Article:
Indicators That It’s Time to Repair or Replace Your Furnace
As the cold seasons begin looming on the horizon, your furnace will soon be under the spotlight. Eventually you temperature will drop and your furnace-use will skyrocket while you keep your home and your water warm enough to survive. Unfortunately, just like every other major appliance you love in your house, your furnace doesn’t get any younger. Whether this thought has occurred to you already or not, something could go wrong with your furnace that warrants a repair call or a replacement furnace altogether.
We always recommend that you make system checks before the winter truly hits so you can rest easy knowing all of your utilities will function properly during any inclement weather or blizzards. Your furnace is no exception to this rule. We’ve decided to lay out a few indicative signs to watch out for when performing your furnace check that may determine if you are in need of a repair/ replacement:
Pay close attention to the following four furnace issues.
Typically, the average lifespan of a furnace is 15-20 years, but higher quality furnaces that have been well maintained may extend far beyond that. This first issue may seem obvious, but we’ve found that not many people can answer how old their furnace truly is. Rule of thumb dictates that if your furnace is old enough to acquire its own driver’s license and go to prom with another beautiful furnace, it is probably time for a replacement.
If the age is getting up there, usually after year 10, it is most likely reasonable to assume that you may be in store for a furnace repair pretty soon, especially if no maintenance work has been done previously. Parts get old and rust/corrosion takes its toll. Also, it’s important to dig out your furnace warranty information and maintenance history. Some furnace warranties extend as long as 20 years, so check your warranty, whatever service you need may be covered.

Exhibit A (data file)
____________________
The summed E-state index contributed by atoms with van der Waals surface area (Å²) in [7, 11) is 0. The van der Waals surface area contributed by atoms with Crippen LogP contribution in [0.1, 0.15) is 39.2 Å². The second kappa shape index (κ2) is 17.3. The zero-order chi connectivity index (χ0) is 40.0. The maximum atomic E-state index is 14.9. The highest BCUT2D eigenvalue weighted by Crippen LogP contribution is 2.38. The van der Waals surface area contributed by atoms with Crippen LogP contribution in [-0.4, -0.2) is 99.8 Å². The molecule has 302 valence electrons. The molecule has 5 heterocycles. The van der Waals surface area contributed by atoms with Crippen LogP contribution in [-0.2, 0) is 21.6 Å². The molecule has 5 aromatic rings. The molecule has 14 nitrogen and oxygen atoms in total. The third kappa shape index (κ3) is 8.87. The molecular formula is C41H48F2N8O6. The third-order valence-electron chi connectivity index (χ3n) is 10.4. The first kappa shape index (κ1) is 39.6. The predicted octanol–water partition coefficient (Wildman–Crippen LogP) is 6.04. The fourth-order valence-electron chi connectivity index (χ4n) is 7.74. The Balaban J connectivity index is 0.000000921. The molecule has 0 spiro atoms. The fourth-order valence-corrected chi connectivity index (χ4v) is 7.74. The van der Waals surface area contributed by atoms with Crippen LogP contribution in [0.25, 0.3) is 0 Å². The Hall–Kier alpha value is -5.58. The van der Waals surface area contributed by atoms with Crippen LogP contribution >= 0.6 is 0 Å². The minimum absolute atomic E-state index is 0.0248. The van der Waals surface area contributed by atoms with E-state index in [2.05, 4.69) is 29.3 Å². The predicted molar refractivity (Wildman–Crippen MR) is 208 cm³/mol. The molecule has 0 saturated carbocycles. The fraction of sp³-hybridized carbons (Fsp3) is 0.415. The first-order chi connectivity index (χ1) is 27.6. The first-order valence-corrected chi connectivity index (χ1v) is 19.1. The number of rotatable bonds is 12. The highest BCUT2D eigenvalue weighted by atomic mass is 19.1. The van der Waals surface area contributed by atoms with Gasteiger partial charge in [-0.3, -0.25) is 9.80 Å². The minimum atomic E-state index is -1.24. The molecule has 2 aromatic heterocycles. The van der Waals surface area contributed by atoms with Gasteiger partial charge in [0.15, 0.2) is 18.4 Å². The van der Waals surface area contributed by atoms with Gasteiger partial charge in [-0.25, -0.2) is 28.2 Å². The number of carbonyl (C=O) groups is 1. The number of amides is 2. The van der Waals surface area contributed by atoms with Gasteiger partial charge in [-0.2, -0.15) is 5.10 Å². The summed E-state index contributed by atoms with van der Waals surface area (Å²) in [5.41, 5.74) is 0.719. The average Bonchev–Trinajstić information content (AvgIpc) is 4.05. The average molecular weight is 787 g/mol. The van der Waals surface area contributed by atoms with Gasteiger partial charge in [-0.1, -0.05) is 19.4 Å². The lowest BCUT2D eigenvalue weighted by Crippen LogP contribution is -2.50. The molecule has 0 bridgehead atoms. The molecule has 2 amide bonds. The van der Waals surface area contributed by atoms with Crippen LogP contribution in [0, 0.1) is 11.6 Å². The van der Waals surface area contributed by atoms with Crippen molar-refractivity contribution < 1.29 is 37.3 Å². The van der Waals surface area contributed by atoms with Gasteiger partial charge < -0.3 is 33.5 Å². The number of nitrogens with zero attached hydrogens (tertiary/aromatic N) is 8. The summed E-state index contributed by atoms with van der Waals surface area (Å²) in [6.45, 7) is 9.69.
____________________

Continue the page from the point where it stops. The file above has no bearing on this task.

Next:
This may come as a shock, but your furnace does not double as a percussion instrument. The only noise it should be making is the low grumble it exudes when it is cycling, similar to a reluctant family member who forgot to do a chore. Bangs, scrapes, booms, screeches, thumps, or any other array of comic book onomatopoeia should be treated as a sign that a repair or assessment call needs to be made as quickly as possible. Noises coming from your furnace can be attributed to any number of issues but if it is particularly loud and disrupting when turning on it may be a sign of a serious safety issue that should be addressed straightaway.
Is your monthly heating bill becoming an increasing burden? If so, your furnace may be to blame. In the past furnaces were far less efficient than today’s best models. Many furnaces common in homes have efficiency ratings (the amount of fuel that is turned into heat) that are in the ~70 percentiles. The most efficient options today have ratings as high as 98.5%.
An increased heating bill without increased use is almost certainly indicative of a furnace in need of repair. You will want to act on this realization as quickly as possible, or turn your furnace off altogether, for every second this furnace is running you are paying for resources that you are not necessarily in need of. The main culprit of this problem can usually be traced to the ductwork within the furnace, but that’s not to say it couldn’t be a plethora of other reasons. A repair should be able to take care of the issue, but in some less frequent cases you may end up having to start shopping for a new furnace depending on how severe the issue.
Sight and Smell
As you’ve probably guessed by now, a furnace in distress can mostly be noticed by you in the moment. We’ve already covered hearing, but often times visual and auditory cues will key you in that something’s wrong. Two liquids pooling around your furnace that you’ll be able to see and know that something is wrong are water and gas. One of these things is a lot more dangerous to have pooling than the other, but either way you will want to notify your contractor about the issue immediately. If you smell gas, odds are the furnace is leaking gas but you just can’t see it. In both cases if you can see or smell gas, you will want to turn off your furnace as well as its gas supply valve in that moment. Especially if it is leaking gas, your home could be at risk if not treated appropriately and right away
If you’ve concluded that a new furnace is necessary, it’s not all bad news, and may be a long-term win. You can ensure your home is equipped with a safe, quiet, warrantied and efficient furnace that results in lower monthly heating costs, no unexpected repair bills, higher home resale value and greater peace of mind.